I have been focusing on dividend growth investing for several years now. As such, I try to think about why it works, and also think about scenarios under which dividend growth investing would not work.
The premise of dividend growth investing is simple, yet not easy for many to grasp. Dividend growth companies are those that have managed to boost annual dividends for a minimum number of consecutive years. Some dividend investors require a five year streak of consecutive dividend increases, while others require ten or more. The next step is understanding whether that dividend growth was also accompanied by earnings growth. If it is, then the company should be analyzed further. The basic thesis behind dividend growth investing is that only companies with certain bulletproof business models can achieve a streak of annual dividend increases over a certain number of years. Without earnings growth, a company cannot continue to grow dividends into the future. And as dividend growth investors, our goal is to find the companies that will likely grow dividends in the future. The thesis then goes that a company that manages to grow earnings, and to grow dividends, is likely to continue doing so until something changes. This is where the idea of reviewing the business more thoroughly starts revealing itself. Another important thing to consider then is purchasing the company at a fair valuation. One should never overpay for a business, no matter how great fundamentals and growth prospects look. This is easier said than done however.
In addition, it is important to diversify across industries, countries and continents. And while nothing is guaranteed in life, a company that earns more and pays more in dividends, will likely be worth more over time.
So when will Dividend Growth Investing stop working for you?
If you overpay
If you lack patience and switch strategies
If you do not diversify
If you buy companies that are raising dividends but not growing earnings
If you do not focus on dividend sustainability
If you confuse chasing dividend yield with dividend growth investing
When dividend is cut I am out. If it is frozen/kept unchanged, I remain patient.
The basic premise is that a company grows earnings per share, and then starts growing dividends over time. However, if those companies never decide to pay dividends, they will never be on the list of dividend growth investors. The common belief these days is that managements are doing a better thing by repurchasing stock. This is a dangerous trend. Buybacks are lumpy in general, because managements tend to initiate them when they are flush with cash and stock prices are high, but cancel them when they are short on cash but prices are low. So essentially, companies manage to buyback a lot of stock when they are flush with cash and prices are high. Yet they get scared when their business is slowing down and shares are down. This is precisely the type of buying high and selling low that is detrimental to building shareholder wealth.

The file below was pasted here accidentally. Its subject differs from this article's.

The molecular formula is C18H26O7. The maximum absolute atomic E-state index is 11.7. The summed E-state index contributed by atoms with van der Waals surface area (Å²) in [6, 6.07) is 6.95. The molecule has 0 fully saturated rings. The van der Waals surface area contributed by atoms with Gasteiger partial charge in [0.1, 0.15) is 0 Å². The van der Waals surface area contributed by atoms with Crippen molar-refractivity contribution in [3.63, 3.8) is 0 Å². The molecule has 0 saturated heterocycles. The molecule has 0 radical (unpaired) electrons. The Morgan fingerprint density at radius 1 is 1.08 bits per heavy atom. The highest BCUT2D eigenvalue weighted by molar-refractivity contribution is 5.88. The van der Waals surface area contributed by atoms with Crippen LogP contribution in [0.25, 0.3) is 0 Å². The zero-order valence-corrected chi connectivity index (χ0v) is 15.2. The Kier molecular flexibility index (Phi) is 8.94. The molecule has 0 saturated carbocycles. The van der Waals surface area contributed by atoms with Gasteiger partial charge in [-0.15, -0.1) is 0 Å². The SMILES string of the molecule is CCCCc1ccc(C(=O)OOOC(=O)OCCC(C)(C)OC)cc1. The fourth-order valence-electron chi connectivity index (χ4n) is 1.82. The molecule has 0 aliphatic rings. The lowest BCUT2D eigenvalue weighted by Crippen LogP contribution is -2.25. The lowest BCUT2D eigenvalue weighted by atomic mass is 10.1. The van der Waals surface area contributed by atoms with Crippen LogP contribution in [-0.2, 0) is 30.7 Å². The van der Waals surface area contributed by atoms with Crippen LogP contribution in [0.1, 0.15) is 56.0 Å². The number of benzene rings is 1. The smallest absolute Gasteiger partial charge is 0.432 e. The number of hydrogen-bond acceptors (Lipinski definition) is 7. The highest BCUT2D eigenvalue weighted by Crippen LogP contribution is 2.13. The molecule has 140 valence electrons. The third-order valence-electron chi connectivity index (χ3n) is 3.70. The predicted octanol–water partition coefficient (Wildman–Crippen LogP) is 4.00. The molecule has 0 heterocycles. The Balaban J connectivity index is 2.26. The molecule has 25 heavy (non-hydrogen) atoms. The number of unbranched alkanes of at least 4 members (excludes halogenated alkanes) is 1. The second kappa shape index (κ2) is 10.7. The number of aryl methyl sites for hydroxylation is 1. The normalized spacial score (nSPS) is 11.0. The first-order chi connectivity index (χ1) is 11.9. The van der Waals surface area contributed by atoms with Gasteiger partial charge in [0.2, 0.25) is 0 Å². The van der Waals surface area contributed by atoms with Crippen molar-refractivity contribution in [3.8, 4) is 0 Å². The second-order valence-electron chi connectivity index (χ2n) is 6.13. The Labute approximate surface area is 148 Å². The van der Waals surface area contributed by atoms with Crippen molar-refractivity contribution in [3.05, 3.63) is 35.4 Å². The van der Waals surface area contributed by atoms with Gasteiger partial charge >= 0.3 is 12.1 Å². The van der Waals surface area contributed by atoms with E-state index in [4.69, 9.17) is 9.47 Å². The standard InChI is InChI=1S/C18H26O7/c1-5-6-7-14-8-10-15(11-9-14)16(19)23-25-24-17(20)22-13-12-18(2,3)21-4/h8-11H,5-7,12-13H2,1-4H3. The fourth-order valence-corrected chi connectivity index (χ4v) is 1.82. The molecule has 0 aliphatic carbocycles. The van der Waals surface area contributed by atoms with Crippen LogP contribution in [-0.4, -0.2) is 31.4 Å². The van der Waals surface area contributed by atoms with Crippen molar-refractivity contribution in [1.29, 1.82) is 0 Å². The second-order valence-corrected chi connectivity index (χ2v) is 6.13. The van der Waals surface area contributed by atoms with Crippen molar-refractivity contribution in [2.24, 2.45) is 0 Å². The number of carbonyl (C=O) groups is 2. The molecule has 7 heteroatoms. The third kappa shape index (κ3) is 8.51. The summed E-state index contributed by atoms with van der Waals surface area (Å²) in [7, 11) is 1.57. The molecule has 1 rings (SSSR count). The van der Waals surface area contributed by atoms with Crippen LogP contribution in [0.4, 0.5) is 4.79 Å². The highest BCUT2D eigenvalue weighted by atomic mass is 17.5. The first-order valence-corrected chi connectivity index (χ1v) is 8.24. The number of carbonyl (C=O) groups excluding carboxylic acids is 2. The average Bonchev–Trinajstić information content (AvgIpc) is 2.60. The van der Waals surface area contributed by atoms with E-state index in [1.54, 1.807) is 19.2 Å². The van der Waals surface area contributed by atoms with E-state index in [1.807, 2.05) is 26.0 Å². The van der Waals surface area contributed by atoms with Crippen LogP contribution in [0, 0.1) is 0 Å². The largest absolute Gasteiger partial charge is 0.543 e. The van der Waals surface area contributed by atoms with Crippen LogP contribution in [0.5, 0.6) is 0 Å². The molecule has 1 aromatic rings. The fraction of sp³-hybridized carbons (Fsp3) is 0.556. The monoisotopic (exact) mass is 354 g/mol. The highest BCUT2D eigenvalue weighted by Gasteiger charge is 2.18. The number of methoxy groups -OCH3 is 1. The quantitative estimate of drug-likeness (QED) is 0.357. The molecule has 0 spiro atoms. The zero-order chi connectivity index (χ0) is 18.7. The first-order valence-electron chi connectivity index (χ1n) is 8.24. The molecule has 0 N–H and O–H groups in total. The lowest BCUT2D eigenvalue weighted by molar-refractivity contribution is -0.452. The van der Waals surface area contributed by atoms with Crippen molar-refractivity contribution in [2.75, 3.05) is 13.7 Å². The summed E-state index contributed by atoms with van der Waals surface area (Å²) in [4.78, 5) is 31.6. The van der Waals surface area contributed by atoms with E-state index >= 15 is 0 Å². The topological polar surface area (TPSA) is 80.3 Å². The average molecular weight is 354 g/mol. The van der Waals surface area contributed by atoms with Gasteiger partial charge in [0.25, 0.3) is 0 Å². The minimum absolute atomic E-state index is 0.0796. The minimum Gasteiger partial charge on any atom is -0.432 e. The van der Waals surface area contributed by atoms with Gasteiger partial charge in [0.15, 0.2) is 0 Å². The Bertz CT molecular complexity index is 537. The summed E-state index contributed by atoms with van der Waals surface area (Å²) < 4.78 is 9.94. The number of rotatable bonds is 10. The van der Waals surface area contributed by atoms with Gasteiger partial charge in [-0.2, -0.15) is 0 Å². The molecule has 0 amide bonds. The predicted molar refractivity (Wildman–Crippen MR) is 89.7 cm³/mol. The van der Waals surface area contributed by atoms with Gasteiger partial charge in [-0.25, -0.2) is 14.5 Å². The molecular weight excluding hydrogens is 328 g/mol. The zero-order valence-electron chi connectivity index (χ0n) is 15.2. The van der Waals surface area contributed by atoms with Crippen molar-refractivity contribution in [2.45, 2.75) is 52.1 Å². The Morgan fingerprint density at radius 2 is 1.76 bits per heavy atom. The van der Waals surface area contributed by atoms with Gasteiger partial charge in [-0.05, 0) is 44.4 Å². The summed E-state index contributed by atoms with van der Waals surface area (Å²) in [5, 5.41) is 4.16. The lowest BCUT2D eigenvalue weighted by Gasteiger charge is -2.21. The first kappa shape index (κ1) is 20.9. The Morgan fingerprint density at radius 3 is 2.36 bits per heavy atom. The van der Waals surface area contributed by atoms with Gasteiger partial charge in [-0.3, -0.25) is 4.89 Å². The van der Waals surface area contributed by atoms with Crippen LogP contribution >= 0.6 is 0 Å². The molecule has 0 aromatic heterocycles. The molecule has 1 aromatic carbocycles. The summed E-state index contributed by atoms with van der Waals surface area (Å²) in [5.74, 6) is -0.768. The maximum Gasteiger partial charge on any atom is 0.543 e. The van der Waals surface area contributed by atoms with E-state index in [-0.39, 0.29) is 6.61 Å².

The second danger is if managements decide not to pay dividends. The dangerous ideas that are sold to investors is that selling 3% of portfolio is similar to paying a 3% dividend. This we all know is nonsense – dividends are always positive, rarely fluctuate, and thus provide more reliable way for someone who needs to live off their stock portfolio in the short-term. Share prices fluctuate wildly – thus for a $1 of earnings investors might end up paying you anywhere between $5 to $100. When you sell that future stream of earnings, you can expect to receive anywhere from 5 to 100 times earnings. And if you disagree with me on the 100 times earnings figure, please check out Twitter (TWTR). With dividend investing on the other hand, when Coca-Cola (KO) distributes 33 cents/share every quarter, this means that every investor who held the stock at a certain date will receive 33 cents/share. Between 1998 - 1999 there were times when Coca-Cola (KO) stock was selling between 29 to 54 times its earnings. So if an investor had to sell Coca-Cola stock to live off their nest egg, they would have received different prices for the same amount of shares they sell. And when you sell shares every quarter, you will end up with less shares over time and risk running out of money.